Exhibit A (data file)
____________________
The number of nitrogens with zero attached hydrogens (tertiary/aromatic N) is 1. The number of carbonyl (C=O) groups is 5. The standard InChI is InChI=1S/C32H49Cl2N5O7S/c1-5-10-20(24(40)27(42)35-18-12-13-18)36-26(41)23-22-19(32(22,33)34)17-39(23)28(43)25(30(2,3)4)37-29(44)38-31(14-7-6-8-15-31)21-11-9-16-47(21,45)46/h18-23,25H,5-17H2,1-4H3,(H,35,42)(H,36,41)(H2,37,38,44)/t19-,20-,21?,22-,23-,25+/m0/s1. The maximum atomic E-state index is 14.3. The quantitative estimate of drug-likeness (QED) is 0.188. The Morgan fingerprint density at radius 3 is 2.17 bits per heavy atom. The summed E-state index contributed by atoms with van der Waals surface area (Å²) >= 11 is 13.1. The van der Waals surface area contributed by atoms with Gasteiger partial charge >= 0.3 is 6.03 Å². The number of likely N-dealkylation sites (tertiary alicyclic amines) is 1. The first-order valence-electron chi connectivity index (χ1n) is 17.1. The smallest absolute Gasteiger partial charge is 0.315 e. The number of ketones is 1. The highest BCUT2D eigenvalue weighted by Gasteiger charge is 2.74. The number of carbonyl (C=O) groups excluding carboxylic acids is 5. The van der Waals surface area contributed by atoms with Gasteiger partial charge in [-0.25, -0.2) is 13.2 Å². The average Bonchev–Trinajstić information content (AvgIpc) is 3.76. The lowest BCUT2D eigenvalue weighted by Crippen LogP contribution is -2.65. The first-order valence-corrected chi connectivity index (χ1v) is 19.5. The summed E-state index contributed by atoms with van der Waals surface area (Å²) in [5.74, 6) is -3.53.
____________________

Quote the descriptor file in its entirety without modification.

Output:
The number of nitrogens with zero attached hydrogens (tertiary/aromatic N) is 1. The number of carbonyl (C=O) groups is 5. The standard InChI is InChI=1S/C32H49Cl2N5O7S/c1-5-10-20(24(40)27(42)35-18-12-13-18)36-26(41)23-22-19(32(22,33)34)17-39(23)28(43)25(30(2,3)4)37-29(44)38-31(14-7-6-8-15-31)21-11-9-16-47(21,45)46/h18-23,25H,5-17H2,1-4H3,(H,35,42)(H,36,41)(H2,37,38,44)/t19-,20-,21?,22-,23-,25+/m0/s1. The maximum atomic E-state index is 14.3. The quantitative estimate of drug-likeness (QED) is 0.188. The Morgan fingerprint density at radius 3 is 2.17 bits per heavy atom. The summed E-state index contributed by atoms with van der Waals surface area (Å²) >= 11 is 13.1. The van der Waals surface area contributed by atoms with Gasteiger partial charge >= 0.3 is 6.03 Å². The number of likely N-dealkylation sites (tertiary alicyclic amines) is 1. The first-order valence-electron chi connectivity index (χ1n) is 17.1. The smallest absolute Gasteiger partial charge is 0.315 e. The number of ketones is 1. The highest BCUT2D eigenvalue weighted by Gasteiger charge is 2.74. The number of carbonyl (C=O) groups excluding carboxylic acids is 5. The van der Waals surface area contributed by atoms with Gasteiger partial charge in [-0.25, -0.2) is 13.2 Å². The average Bonchev–Trinajstić information content (AvgIpc) is 3.76. The lowest BCUT2D eigenvalue weighted by Crippen LogP contribution is -2.65. The first-order valence-corrected chi connectivity index (χ1v) is 19.5. The summed E-state index contributed by atoms with van der Waals surface area (Å²) in [5.74, 6) is -3.53.